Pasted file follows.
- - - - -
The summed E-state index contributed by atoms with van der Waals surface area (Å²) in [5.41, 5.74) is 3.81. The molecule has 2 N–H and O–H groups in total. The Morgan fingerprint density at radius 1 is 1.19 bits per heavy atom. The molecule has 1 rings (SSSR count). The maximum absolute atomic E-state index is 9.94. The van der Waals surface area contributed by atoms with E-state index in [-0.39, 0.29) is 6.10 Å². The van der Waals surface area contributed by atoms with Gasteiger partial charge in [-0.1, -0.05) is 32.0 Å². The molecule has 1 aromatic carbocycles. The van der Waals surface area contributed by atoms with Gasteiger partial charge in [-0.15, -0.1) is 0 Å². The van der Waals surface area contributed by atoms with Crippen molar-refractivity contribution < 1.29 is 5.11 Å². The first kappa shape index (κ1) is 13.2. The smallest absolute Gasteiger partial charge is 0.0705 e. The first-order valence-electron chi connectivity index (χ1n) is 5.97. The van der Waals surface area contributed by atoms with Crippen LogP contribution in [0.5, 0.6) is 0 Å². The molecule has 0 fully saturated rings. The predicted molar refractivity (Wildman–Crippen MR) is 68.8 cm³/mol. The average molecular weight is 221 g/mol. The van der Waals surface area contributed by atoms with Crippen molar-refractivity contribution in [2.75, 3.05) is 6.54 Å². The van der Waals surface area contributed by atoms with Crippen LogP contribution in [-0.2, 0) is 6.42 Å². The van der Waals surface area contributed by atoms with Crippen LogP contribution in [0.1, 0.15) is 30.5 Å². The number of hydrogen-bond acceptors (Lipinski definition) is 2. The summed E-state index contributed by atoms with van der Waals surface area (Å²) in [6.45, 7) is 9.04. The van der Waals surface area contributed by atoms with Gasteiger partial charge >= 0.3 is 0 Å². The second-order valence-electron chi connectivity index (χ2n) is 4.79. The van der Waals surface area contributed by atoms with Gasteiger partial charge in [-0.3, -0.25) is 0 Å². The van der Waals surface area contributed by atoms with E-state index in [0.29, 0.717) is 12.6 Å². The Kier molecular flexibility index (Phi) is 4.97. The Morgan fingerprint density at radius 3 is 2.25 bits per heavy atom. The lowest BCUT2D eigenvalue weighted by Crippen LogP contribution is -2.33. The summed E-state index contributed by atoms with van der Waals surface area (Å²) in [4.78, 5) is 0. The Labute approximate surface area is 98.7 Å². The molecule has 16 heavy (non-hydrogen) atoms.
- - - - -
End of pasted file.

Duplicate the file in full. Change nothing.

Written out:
The summed E-state index contributed by atoms with van der Waals surface area (Å²) in [5.41, 5.74) is 3.81. The molecule has 2 N–H and O–H groups in total. The Morgan fingerprint density at radius 1 is 1.19 bits per heavy atom. The molecule has 1 rings (SSSR count). The maximum absolute atomic E-state index is 9.94. The van der Waals surface area contributed by atoms with E-state index in [-0.39, 0.29) is 6.10 Å². The van der Waals surface area contributed by atoms with Gasteiger partial charge in [-0.1, -0.05) is 32.0 Å². The molecule has 1 aromatic carbocycles. The van der Waals surface area contributed by atoms with Gasteiger partial charge in [-0.15, -0.1) is 0 Å². The van der Waals surface area contributed by atoms with Crippen molar-refractivity contribution < 1.29 is 5.11 Å². The first kappa shape index (κ1) is 13.2. The smallest absolute Gasteiger partial charge is 0.0705 e. The first-order valence-electron chi connectivity index (χ1n) is 5.97. The van der Waals surface area contributed by atoms with Crippen LogP contribution in [0.5, 0.6) is 0 Å². The molecule has 0 fully saturated rings. The predicted molar refractivity (Wildman–Crippen MR) is 68.8 cm³/mol. The average molecular weight is 221 g/mol. The van der Waals surface area contributed by atoms with Crippen molar-refractivity contribution in [2.75, 3.05) is 6.54 Å². The van der Waals surface area contributed by atoms with Crippen LogP contribution in [-0.2, 0) is 6.42 Å². The van der Waals surface area contributed by atoms with Crippen LogP contribution in [0.1, 0.15) is 30.5 Å². The number of hydrogen-bond acceptors (Lipinski definition) is 2. The summed E-state index contributed by atoms with van der Waals surface area (Å²) in [6.45, 7) is 9.04. The van der Waals surface area contributed by atoms with Gasteiger partial charge >= 0.3 is 0 Å². The second-order valence-electron chi connectivity index (χ2n) is 4.79. The van der Waals surface area contributed by atoms with Gasteiger partial charge in [-0.3, -0.25) is 0 Å². The van der Waals surface area contributed by atoms with E-state index in [0.29, 0.717) is 12.6 Å². The Kier molecular flexibility index (Phi) is 4.97. The Morgan fingerprint density at radius 3 is 2.25 bits per heavy atom. The lowest BCUT2D eigenvalue weighted by Crippen LogP contribution is -2.33. The summed E-state index contributed by atoms with van der Waals surface area (Å²) in [4.78, 5) is 0. The Labute approximate surface area is 98.7 Å². The molecule has 16 heavy (non-hydrogen) atoms.